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College Hockey:
UNH Takes First Hockey East Title

Record Crowd Sees Wildcats End Drought Vs. Maine

— Seventeen thousand, one hundred twenty-two fans — most of them dressed in Granite State garb to signify their loyalty — witnessed history on Saturday night as New Hampshire finally got the postseason monkey off its back, beating North Country rival Maine, 3-1, to capture its first-ever Hockey East championship.

Sophomore Steve Saviano scored what just might be the biggest goal in school history, capitalizing off a Maine turnover with 3:48 to play and wristing it over Maine goaltender Matt Yeats (25 saves) to extend the Wildcats lead, seal the victory and send the largest crowd in Hockey East history into pandemonium.

“It’s awesome — we made history tonight,” said UNH goaltender Michael Ayers (31 saves). “There’s been so many players who have played season after season who haven’t had the chance.”

Saviano’s historic goal was made possible only because hometown and high school mate Sean Collins put UNH ahead for good early in the second period, scoring on the power play at 1:16 to break a 1-1 tie.

“We’ve done very well [recruiting] local kids out of the Boston area,” said UNH coach Dick Umile, who had coached in three previous Hockey East title games only to come out on the losing end. “[Collins and Saviano] were lucky to learn a lot from linemate Darren Haydar.”

Haydar, though, joked that maybe he was the one learning the lessons.

“I think I’m the guy fitting in with them,” said Haydar, who is a strong candidate for the Hobey Baker and was named the Hockey East tournament MVP. “They kind of have this Reading combination that I’m trying to fit in with.”

The game was a classic championship and a defensive masterpiece. UNH scored first in the opening period only to have Maine respond with a power-play goal late in the second. But Collins’ tally on the power play at the beginning of the third was the goal that Maine coach Tim Whitehead felt was critical.

“In a tight game where a goal finally goes in, it’s just a huge boost of momentum for the team that scores. You have to score real quick to stifle it. Otherwise it just keeps building momentum and it seems like you’re skating uphill sometimes,” said Whitehead.

After UNH’s go-ahead goal, Maine was limited to only nine shots in the third period, most of them coming in the closing minutes after UNH had taken the 3-1 lead.

The night saw Hockey East shatter the old attendance mark for a championship game and a two-night weekend. Though played in Boston where the biggest rivalry is Boston College-Boston University, Maine and UNH proved that their hockey faithful will travel any distance to celebrate.

“[The faithful hockey following] was one of the main reasons that I decided to go to UNH,” said Umile, himself a UNH graduate in 1972. “Coming down here to the FleetCenter we get some of the largest crowds, especially playing Maine.”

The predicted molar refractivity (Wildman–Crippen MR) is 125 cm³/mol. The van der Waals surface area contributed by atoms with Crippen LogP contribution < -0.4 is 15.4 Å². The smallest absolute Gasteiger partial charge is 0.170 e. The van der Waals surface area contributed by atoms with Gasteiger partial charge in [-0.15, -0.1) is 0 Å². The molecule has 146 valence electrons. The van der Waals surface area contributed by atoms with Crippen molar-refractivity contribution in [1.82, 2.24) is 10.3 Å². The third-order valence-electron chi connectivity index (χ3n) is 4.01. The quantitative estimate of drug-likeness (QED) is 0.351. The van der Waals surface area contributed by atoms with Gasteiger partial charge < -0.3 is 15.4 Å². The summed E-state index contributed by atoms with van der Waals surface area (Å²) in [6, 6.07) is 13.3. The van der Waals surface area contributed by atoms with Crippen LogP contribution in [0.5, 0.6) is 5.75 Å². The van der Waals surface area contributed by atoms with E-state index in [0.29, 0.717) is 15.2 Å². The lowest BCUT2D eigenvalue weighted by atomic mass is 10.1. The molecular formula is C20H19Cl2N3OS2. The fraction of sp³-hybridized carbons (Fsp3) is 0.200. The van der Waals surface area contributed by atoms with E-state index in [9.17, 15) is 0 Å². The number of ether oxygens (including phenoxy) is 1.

A tight first period saw UNH draw first blood, tallying on the power play at 8:16. Jim Abbott’s shot from the center of the blue line struck a Maine defender, changing directions and passing Yeats for the 1-0 lead.

The goal was the first of two on the man advantage for the Wildcats Saturday, a unit that has been clicking at nearly 30 percent this season.

“When you get to the playoffs, everybody knows everybody, the teams are so even and the games are so tight-checking that special teams are critical,” said Umile, whose club killed off three of four Maine power plays. “We were fortunate to score two goals, but special-teams situations for us this year have been very strong.”

Trailing 1-0 to start the second, Maine buzzed around the UNH net, putting high-quality shots on Ayers. No save was better than one on fourth-liner Ben Murphy at the 16-minute mark.

After Ayers made a save at the right post, the puck bounced to an open Murphy at the opposite side. Ayers, though, came across the crease and flashed a highlight-film glove save to rob the rookie and maintain the lead.

Maine finally solved Ayers 1:16 before the intermission. On the power play, a Colin Shields’ blast from the point caught Ayers moving and beat him between the legs to even the game at one.

But 45 seconds later, Robert Liscak took a penalty for hitting from behind while Maine was attacking in the UNH zone. Though the Wildcats couldn’t score before the end of the frame, the penalty proved costly early in the third.

At 1:16, Collins’ shot from the top of the zone deflected off Yeats and into the net, giving the Wildcats a lead they wouldn’t relinquish.

“I got a piece of [the shot] with my glove and my shoulder,” said Yeats. “I thought I got enough of it, but I didn’t.”

From there, similar to Friday’s semifinal win over UMass-Lowell, UNH used its league-best defense to shut down the Maine attack and set up the final goal, Saviano’s perfect wrister with 3:48 left to play.

Finally, after years of hoping and being close, New Hampshire had its victory.

“This one was for the players, the university and everyone involved in UNH,” said Umile. “This is a tribute to everyone who came out and supported the tournament.”

Still ahead for both teams lies the NCAA tournament. Before Saturday’s action started, UNH had clinched a bye in the East Regional, and Saturday’s win guarantees them the number-one seed.

Maine, on the other hand, will not be so lucky. The loss, combined with other action around the country Saturday, dropped the Black Bears to sixth in the PairWise Rankings, which could translate to a third or fourth seed in the East Region.

The Black Bears, though, don’t care about the seed — only one thing.

“[Losing] hurts, but we have to go back and worry about our next opponent,” said Maine captain Peter Metcalf. “We can see who we get, work hard and just go from there.

“But we’ve got our loss out of the way.”

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